The U.S. government's "no fly" list violates constitutional protections by depriving travelers of a meaningful way to have their names removed, a federal judge ruled on Tuesday.
U.S. District Judge Anna Brown of Portland, Oregon, ordered the Justice Department to redraft procedures "with the requisite due process" and without jeopardizing national security.
Thirteen plaintiffs, mostly Muslim-Americans, challenged their inclusion on the list. They said they were denied boarding on flights without explanation and were not allowed to present evidence to show they were no threat to public safety.
"A traveler who has not been given any indication of the information that may be in the record does not have any way to correct that information," Brown wrote in her 65-page opinion and order.
The "no-fly" list produced by the FBI was created after the 9/11 al Qaeda hijacking of four airliners as an anti-terror measure. It has been expanded over the years and includes thousands of names.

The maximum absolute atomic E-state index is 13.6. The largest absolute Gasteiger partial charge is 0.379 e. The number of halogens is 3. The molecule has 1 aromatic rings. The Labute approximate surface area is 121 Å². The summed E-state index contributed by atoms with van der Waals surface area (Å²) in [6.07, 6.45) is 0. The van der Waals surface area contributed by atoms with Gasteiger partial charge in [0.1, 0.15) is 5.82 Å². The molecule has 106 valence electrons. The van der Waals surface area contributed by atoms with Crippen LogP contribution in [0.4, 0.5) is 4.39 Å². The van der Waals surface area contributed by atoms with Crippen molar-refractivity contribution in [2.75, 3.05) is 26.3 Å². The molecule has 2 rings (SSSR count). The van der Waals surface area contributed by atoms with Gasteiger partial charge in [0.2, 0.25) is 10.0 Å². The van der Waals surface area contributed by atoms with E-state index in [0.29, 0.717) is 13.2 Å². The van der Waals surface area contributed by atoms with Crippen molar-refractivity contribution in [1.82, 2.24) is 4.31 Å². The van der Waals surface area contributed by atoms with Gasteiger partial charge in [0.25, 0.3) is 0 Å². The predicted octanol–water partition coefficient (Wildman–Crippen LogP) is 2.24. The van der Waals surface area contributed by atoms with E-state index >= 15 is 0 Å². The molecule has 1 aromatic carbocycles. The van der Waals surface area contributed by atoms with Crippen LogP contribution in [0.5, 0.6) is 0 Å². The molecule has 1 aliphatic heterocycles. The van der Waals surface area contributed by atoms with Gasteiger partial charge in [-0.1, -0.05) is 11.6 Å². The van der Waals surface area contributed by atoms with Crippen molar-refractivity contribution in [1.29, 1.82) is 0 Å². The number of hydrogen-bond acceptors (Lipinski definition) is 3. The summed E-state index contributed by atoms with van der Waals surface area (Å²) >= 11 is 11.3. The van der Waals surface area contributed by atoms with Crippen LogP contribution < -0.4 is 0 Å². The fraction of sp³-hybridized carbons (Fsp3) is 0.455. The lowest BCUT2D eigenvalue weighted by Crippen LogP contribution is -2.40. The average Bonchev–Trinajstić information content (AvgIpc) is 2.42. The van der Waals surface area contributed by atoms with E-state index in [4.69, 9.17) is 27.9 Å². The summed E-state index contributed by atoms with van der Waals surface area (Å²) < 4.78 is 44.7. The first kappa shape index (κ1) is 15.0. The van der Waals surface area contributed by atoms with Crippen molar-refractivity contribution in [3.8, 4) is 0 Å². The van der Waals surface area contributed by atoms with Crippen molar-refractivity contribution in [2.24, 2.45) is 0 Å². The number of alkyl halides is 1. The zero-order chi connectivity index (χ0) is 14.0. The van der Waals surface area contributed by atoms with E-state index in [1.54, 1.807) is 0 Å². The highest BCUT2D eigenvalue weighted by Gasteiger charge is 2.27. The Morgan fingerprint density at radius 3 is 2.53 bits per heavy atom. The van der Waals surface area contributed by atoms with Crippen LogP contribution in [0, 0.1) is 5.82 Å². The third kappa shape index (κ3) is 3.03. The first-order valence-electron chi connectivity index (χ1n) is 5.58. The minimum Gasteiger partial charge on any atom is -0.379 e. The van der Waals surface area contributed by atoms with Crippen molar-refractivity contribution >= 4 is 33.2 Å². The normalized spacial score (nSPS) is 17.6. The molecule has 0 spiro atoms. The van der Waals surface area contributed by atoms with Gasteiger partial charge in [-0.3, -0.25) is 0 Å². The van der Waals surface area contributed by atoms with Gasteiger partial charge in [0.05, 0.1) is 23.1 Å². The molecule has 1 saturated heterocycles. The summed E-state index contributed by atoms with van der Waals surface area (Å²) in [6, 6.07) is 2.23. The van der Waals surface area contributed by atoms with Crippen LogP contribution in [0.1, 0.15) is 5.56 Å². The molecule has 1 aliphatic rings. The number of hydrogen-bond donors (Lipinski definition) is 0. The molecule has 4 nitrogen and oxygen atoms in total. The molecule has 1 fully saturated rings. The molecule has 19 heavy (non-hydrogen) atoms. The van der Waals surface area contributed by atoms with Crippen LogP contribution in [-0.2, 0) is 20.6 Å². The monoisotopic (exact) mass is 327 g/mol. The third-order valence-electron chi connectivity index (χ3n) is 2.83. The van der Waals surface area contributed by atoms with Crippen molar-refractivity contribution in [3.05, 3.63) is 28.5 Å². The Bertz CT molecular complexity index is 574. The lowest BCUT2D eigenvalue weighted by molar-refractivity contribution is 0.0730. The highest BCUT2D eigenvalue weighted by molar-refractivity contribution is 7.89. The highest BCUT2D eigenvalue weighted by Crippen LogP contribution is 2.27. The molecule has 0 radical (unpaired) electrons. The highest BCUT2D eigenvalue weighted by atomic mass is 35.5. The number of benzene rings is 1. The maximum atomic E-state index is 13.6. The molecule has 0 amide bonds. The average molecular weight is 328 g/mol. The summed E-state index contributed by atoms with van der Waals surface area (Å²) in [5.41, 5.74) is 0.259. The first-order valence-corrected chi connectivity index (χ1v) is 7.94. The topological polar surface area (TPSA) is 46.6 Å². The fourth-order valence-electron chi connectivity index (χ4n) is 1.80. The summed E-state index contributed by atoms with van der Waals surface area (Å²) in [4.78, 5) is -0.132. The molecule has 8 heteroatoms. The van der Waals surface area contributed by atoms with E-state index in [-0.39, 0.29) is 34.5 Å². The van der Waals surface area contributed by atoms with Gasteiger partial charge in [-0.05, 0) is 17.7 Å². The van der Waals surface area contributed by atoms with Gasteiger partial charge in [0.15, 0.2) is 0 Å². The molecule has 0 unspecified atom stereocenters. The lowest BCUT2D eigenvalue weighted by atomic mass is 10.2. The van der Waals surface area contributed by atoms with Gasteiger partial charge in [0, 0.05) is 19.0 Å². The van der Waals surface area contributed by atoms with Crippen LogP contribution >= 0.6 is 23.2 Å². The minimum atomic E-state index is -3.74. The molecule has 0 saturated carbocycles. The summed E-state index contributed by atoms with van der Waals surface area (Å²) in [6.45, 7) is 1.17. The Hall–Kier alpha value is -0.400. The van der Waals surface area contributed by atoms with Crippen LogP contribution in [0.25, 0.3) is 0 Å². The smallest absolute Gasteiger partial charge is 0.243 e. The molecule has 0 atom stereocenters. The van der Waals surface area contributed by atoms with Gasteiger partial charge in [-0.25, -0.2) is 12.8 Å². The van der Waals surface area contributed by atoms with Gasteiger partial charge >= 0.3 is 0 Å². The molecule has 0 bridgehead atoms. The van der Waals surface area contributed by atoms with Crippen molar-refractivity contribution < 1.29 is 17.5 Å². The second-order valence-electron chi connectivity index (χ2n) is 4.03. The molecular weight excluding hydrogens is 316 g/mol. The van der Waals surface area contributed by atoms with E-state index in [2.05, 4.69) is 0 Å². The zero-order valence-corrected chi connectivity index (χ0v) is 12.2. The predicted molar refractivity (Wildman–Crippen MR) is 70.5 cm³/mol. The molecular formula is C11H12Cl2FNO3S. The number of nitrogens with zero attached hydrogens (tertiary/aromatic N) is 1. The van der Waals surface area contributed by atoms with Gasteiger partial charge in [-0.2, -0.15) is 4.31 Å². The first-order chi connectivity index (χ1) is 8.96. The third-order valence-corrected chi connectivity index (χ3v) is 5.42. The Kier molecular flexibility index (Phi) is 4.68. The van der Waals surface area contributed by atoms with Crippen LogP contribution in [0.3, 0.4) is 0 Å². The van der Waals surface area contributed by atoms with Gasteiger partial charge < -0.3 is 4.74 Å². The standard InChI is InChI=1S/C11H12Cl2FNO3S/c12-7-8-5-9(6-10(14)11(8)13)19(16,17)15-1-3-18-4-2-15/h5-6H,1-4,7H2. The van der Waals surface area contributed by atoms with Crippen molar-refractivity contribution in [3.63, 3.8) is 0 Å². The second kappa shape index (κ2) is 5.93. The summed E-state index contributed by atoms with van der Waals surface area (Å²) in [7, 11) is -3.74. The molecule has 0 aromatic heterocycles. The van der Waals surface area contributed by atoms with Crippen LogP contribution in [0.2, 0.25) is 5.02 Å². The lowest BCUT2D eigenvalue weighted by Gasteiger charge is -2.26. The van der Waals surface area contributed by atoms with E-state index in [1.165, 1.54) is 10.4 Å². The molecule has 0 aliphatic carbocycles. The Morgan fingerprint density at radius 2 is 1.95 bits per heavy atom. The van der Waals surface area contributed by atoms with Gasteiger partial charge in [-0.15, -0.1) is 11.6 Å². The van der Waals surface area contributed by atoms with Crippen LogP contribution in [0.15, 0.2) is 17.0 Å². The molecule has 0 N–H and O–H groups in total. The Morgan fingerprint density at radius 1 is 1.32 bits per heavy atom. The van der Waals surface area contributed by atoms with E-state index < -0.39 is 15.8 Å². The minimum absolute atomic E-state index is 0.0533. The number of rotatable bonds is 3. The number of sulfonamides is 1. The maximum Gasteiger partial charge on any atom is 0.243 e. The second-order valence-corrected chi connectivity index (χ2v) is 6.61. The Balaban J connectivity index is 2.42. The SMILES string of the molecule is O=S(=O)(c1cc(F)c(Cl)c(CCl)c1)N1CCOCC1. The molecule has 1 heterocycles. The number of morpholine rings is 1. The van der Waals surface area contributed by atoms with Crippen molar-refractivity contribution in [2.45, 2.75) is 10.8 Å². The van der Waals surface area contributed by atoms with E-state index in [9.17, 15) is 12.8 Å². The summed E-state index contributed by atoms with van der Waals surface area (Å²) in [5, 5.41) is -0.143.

It also has been the subject of controversy at times over its size, the criteria for selecting names, and claims that it unfairly singled out Muslims.
The American Civil Liberties Union cheered the decision on Tuesday.
"For years, in the name of national security the government has argued for blanket secrecy and judicial deference to its profoundly unfair No Fly List procedures, and those arguments have now been resoundingly rejected by the court," ACLU National Security Project Director Hina Shamsi, one of the attorneys who argued the case, said in a statement.
"This excellent decision also benefits other people wrongly stuck on the No Fly List, with the promise of a way out from a Kafkaesque bureaucracy causing them no end of grief and hardship. We hope this serves as a wake-up call for the government to fix its broken watch-list system, which has swept up so many innocent people," Shamsi said.